Don’t worry about falling. It happens.
That was part of the pep talk Joint Base Lewis-McChord families got Saturday from a couple of “American Ninja Warrior“ contestants, before they tried a visiting obstacle course that was essentially a jungle gym on steroids.
On the popular TV show, competitors work their way through extreme obstacles that test their strength and endurance, and the course that visited JBLM — made by a company called Alpha Warrior — appeared to mimic the ones in the show.
But with a footprint about the size of a badminton court, the Alpha Warrior setup is probably easier to take on the road.
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Despite the risk of falling (onto safety mats), about 100 people signed up to try the course, and many pushed themselves to the limit through grimaces and sweat.
The two former American Ninja contestants who introduced the course and signed autographs are Brent Steffensen and Kacy Catanzaro. They’ve teamed up with Alpha Warrior to bring the extreme obstacle experience to the masses. JBLM is the 12th stop on the company’s tour of military installations across the country this year.
Shahaila Wentz, 14, said she’s a big fan of the show and especially liked Catanzaro, who at 5 feet and about 100 pounds has conquered some of the show’s toughest obstacles.
“I was really upset when she fell (on the show),” said Wentz, as she waited in line to meet Catanzaro. “She’s determined to complete stuff, so I look up to her.”
After autographs — also signed by fitness trainer Bennie Wylie of the NBC strength training show STRONG — Wentz planned to hit the course, called the battle rig.
Dad Sam Wentz, a mobile gun system commander with the 1st Brigade, 2nd Infantry Division, said he wasn’t worried.
“She’s seen stuff pretty similar,” he said, explaining that she had experience with obstacle course races. Then, standing near the course, he added: “Maybe not to this extreme.”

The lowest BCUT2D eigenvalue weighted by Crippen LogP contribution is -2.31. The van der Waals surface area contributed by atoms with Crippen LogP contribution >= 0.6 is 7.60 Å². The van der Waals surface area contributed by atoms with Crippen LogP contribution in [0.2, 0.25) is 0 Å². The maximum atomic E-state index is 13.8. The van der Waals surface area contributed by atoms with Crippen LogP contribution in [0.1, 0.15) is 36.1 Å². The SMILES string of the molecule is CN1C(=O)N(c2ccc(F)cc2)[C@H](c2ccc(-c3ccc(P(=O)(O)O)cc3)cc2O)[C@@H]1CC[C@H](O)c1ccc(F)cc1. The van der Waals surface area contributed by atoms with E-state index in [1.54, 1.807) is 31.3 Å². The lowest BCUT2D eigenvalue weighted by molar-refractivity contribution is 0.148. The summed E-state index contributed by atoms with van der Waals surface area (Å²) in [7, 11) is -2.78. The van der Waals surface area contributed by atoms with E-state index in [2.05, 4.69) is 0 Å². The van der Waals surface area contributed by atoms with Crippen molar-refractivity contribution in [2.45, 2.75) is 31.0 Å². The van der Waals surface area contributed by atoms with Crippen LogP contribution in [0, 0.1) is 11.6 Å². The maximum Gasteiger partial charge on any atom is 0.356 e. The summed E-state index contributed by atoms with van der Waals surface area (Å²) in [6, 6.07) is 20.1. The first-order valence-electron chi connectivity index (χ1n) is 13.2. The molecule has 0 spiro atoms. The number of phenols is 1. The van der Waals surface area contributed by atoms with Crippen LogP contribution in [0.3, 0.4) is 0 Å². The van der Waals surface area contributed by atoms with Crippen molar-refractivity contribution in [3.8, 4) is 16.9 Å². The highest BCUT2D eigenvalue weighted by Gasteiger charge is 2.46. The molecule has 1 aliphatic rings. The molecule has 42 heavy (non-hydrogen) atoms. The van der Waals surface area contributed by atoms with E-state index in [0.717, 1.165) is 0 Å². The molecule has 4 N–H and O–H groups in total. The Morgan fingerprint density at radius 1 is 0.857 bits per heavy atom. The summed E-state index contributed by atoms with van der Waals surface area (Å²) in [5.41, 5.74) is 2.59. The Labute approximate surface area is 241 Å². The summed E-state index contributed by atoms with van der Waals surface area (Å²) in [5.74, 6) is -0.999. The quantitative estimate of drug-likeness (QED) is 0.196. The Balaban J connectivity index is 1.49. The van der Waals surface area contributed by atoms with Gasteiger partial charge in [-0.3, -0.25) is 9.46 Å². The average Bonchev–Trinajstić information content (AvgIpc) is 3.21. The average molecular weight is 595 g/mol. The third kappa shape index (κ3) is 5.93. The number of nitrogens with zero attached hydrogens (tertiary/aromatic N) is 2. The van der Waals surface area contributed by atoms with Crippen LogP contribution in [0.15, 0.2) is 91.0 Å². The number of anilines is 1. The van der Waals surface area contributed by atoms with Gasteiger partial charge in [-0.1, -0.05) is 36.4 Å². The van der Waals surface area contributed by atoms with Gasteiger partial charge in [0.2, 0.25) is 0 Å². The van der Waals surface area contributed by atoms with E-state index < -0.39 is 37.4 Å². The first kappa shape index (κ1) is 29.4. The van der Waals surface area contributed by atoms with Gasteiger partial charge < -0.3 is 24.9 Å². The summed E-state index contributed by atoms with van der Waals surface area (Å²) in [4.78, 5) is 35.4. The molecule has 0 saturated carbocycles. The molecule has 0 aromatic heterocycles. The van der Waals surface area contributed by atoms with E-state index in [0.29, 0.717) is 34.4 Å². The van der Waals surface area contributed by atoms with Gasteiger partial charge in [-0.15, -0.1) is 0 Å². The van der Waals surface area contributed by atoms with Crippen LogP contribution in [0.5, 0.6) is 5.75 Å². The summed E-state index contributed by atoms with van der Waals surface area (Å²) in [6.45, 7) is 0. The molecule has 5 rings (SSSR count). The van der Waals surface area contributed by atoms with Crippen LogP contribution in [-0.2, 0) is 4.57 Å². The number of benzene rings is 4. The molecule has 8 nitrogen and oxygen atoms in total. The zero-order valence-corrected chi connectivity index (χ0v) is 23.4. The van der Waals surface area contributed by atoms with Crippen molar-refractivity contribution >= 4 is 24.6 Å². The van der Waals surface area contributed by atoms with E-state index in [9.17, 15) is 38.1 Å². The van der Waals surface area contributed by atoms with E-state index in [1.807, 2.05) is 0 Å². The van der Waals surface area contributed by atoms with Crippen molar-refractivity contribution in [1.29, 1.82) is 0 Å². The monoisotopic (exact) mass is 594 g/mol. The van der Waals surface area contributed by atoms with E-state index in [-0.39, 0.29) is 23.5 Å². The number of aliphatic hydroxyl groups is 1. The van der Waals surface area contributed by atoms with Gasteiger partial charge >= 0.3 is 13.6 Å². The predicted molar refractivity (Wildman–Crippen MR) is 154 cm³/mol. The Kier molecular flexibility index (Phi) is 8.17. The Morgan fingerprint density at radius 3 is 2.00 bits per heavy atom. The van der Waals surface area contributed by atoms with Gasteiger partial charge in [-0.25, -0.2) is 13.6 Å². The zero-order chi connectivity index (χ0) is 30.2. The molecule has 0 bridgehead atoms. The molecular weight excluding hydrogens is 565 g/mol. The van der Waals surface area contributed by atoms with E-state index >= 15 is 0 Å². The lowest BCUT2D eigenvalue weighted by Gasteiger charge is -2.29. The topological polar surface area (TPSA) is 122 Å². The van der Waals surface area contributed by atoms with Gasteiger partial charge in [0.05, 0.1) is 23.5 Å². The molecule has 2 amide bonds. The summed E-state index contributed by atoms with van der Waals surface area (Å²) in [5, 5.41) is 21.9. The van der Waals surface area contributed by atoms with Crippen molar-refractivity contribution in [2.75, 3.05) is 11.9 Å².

It was the salmon ladder the 14-year-old said looked the hardest, based on watching the show. The ladder requires competitors to use their upper body strength to jump a bar up a set of rungs, hauling themselves up in the process.
Noah Clark, a 30-year-old medical treatment sergeant in the 296th Brigade Support Battalion, said the ladder was one of his favorites. He also liked the devil’s staircase, a sort of ladder that contestants climb by pulling themselves up step by step with their hands, almost like uphill monkey bars.
The peg board, Clark said, was his least favorite obstacle. It required him to hang from two pegs on the rig and then move horizontally by pulling out one peg at a time and moving it to a slot farther along the wall.
It wasn’t his first time on the Alpha Warrior course. He gave it a go when it visited Fort Hood in Texas earlier this year.
And Clark hopes to visit the larger Alpha Warrior course in San Antonio someday.
“I would absolutely love it,” he said.
Saturday was the first time for Clark’s 12-year-old daughter, Nina Harris, to try out the battle rig. She thought a battering-ram-shaped obstacle people were hanging under like sloths looked the most difficult.
Father and daughter cheered each other on, along with Clark’s three younger children and his wife.
“(I’m) just supporting him, watching him, trying to keep my little siblings under control,” Harris said.
Lots of JBLM families who turned out, including Clark’s, said they enjoy watching “American Ninja Warrior” together.
Heather De Jesus said her three sons, ages 9, 11 and 13, used to mimic it on the playground.
“They were like little ninja warriors,” she said. “We would time them. They were so serious.”
But John De Jesus, her 11-year-old, said he was too young to give the Alpha Warrior course a try.
“I probably could do it when I grow up,” he said, while watching his dad on the rig.
“Got to get your grades up first,” mom told him. “Even ninja warriors have to have good grades.”
She wasn’t the only one thinking about school.
Wentz seemed to think her Alpha Warrior stunts would make her stand out in at least one class.
“Wait until I tell my P.E. teacher,” she said.